2    Perh. also for levir (cf. the Fr. beaufrère), a brother-in-law, sister's husband: prope attonitus ipso congressu Numida, gratias de fratris filio remisso agit, Liv. 28, 35, 8 (cf. id. 27, 19, 9).—
   D Fratres Arvales, a college of priests; v. arvalis.—
   E Frater Solis et Lunae, the title of the Parthian kings, Amm. 17, 5; 23, 5.—
   F Of things of a like kind (so, too, the Gr. ὰδελφός; cf. also soror): aspicies illic positos ex ordine fratres (i. e. libros), Ov. Tr. 1, 1, 107; so Mart. 12, 3, 6.—As a proper name: (In Mauretania) montes sunt alti, qui ... ob numerum Septem, ob similitudinem Fratres nuncupantur, Mel. 1, 5, 5; Plin. 5, 2, 1, § 18; Sol. 25 (in Ptolemy, Ἑπτὰ ἀδελφοί; cf. Mann. Afr. 2, p. 459).

Latin > French (Gaffiot)

frāter,⁶ tris, m. (φράτηρ), frère : mi frater Cic. Q. 1, 3, 1, mon cher frère ; fratres gemini Cic. Clu. 46, frères jumeaux ; germanus Cic. Verr. 2, 2, 128, frère germain [de père et de mère] ; patruelis Cic. Verr. 2, 4, 25, cousin, ou frater seul Verr. 2, 4, 145 ; fratres uterini Cod. Just. 5, 62, 21, frères utérins [de mère] ; dii fratres Ov. F. 1, 707, Castor et Pollux || fratres, le frère et la sœur : Tac. Ann. 12, 4 || [terme d’amitié] : Cic. Verr. 2, 3, 155 || frères, alliés : Cæs. G. 1, 33, 2 ; Cic. Att. 1, 19, 2 || prêtre d’un même collège : Varro L. 5, 85 ; P. Fest. 5 ; Plin. 18, 6 ; Solis et Lunæ Amm. 17, 5, frère du Soleil et de la Lune [titre que prenaient les rois de Perse] || [appellation d’objets qui se ressemblent] : [montagnes] Mela 1, 29 ; Plin. 5, 18 ; [livres rangés ensemble] Ov. Tr. 1, 1, 107.

Latin > German (Georges)

frāter, tris, m. (altindisch tar-, griech. φράτηρ, Mitglied einer φρατρία, d.h. Sippe, ahd. bruoder), der Bruder, I) eig.: frater meus, Cic.: filius et fratris filius, Caes.: frater et soror, Nep., fratres sororesque, Sen.: uxor fratris, Schwägerin, Liv.: uxoris u. tuae uxoris frater, Schwager, Suet. u. Cic.: fratris filia, Nichte Sen.: consulis frater matre eādem genitus, leiblicher Br., Liv.: hic eius geminus est frater, Zwillingsbruder, Plaut.: u. so fratres gemini, Cic., od. (poet.) gemelli, Ov., Zwillingsbrüder: germanus, leiblicher Bruder, der dieselben Eltern, wenigstens den gleichen Vater hat, Cic.: fratres uterini, Brüder von einer Mutter, Cod. Iust. 5, 62, 21: dii fratres, Suet, od. fratres gemini, Ov., Kastor u. Pollux. – v. Hunden, Ov. met. 3, 220. Gratt. cyn. 299. – II) übtr.: A) fratres, Geschwister, Bruder u. Schwester, wie ἀδελφοί, Tac., Eutr. u. ICt.: decem quidam fratres fuerunt, quorum septem sunt mares, duo feminae, Augustin. – B) das Geschwisterkind, der Vetter, wie ἀδελφός, a) frater patruelis, der Vaters-Bruderssohn, Cic. Planc. 27; vgl. Cic. de fin. 5, 1 (L. Cicero frater noster, cognatione patruelis, amore germanus) u. Liv. 35, 10, 8 (pro fratre germano, non patrueli se petere aiebat). – u. im Zshg. gew. (wie ἀδελφός) bl. frater, Cic. Clu. 60. Cic. ad Att. 1, 5, 1. Ov. her. 8, 28. Ov. met. 13, 31 u.a. (s. Drak. Liv. 35, 10, 9. Ruperti Tac. ann. 3, 38, 1). – b) der Mutter-Schwestersohn, Cic. post red. in sen. 25. – c) der Schwestermann, Schwager, Liv. 28, 35, 8. – C) Bruder, als Liebkosungswort, a) = Freund, Timarch. b. Cic. Verr. 3, 155. Hor. ep. 1, 6, 54 u.a.: v. Tieren, salve, frater! Phaedr. 1, 31, 5 (der Esel zum Eber). – dah. frater als publiz. Ehrenname der Bundesgenossen, Caes., Cic. u.a. – b) = Geliebter, Petron. 9, 2 u.a. – D) fratres, wie ἀδελφοί, Brüder, von zusammengehörigen, gleichartigen Dingen, v. Bergen, Mela u. Plin.: positi ex ordine fratres, v. Schriften, Ov.: o nummi... vos estis fratres, Iuven. – / vulg. Genet. Plur. fratruum, Itala (Wirc.) Ierem. 41 (48), 8. – eine falsche Form ist fratrium, Corp. inscr. Lat. 5, 4430.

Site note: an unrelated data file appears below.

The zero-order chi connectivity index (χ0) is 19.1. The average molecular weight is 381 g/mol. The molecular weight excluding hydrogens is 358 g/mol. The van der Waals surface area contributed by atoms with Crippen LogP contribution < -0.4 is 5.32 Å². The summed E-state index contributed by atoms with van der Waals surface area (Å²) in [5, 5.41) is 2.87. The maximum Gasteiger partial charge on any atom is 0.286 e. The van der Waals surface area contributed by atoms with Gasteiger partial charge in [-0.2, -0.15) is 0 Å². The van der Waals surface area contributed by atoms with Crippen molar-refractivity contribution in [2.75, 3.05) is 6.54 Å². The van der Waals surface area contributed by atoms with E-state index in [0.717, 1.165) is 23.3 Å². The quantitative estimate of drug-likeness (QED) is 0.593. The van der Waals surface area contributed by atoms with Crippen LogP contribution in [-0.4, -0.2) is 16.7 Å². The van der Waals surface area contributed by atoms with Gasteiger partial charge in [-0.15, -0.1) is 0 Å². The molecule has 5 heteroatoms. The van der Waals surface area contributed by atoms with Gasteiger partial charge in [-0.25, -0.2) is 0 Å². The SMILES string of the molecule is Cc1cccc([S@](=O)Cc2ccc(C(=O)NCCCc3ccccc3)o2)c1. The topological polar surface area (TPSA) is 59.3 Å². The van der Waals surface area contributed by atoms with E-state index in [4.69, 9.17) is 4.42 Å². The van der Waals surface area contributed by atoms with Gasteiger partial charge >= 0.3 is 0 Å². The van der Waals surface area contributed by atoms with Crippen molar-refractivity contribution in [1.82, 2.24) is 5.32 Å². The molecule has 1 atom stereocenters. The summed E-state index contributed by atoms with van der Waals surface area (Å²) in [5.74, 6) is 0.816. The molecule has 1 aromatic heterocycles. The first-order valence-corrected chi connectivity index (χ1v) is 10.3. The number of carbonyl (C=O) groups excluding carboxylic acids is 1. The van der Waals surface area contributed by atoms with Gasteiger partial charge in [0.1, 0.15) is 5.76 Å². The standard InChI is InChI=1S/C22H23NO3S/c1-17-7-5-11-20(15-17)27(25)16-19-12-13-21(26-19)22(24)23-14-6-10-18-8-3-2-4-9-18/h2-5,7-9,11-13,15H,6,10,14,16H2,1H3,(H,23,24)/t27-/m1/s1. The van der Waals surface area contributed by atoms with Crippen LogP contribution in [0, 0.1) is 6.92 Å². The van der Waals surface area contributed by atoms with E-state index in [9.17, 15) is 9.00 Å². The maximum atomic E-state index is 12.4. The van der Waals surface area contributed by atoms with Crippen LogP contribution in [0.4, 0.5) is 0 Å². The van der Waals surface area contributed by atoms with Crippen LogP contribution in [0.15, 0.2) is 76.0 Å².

Latin > English

frater fratris N M :: brother; cousin